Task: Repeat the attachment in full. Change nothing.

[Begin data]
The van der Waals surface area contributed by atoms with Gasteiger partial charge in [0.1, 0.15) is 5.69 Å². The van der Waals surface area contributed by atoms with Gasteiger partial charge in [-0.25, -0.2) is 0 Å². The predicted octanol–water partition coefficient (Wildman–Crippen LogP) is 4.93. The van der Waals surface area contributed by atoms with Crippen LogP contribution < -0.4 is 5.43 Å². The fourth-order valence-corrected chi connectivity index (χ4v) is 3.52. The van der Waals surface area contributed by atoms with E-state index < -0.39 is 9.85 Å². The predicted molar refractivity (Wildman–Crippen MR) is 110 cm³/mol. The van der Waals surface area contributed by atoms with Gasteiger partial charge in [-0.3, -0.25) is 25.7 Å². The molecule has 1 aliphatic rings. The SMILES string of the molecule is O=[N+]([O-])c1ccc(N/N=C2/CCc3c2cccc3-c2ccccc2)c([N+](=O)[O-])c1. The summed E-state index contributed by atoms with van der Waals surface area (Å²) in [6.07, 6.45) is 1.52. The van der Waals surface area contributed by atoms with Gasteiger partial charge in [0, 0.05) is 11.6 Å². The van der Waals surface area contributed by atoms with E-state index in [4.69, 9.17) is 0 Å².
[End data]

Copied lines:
The van der Waals surface area contributed by atoms with Gasteiger partial charge in [0.1, 0.15) is 5.69 Å². The van der Waals surface area contributed by atoms with Gasteiger partial charge in [-0.25, -0.2) is 0 Å². The predicted octanol–water partition coefficient (Wildman–Crippen LogP) is 4.93. The van der Waals surface area contributed by atoms with Crippen LogP contribution < -0.4 is 5.43 Å². The fourth-order valence-corrected chi connectivity index (χ4v) is 3.52. The van der Waals surface area contributed by atoms with E-state index < -0.39 is 9.85 Å². The predicted molar refractivity (Wildman–Crippen MR) is 110 cm³/mol. The van der Waals surface area contributed by atoms with Gasteiger partial charge in [-0.3, -0.25) is 25.7 Å². The molecule has 1 aliphatic rings. The SMILES string of the molecule is O=[N+]([O-])c1ccc(N/N=C2/CCc3c2cccc3-c2ccccc2)c([N+](=O)[O-])c1. The summed E-state index contributed by atoms with van der Waals surface area (Å²) in [6.07, 6.45) is 1.52. The van der Waals surface area contributed by atoms with Gasteiger partial charge in [0, 0.05) is 11.6 Å². The van der Waals surface area contributed by atoms with E-state index in [4.69, 9.17) is 0 Å².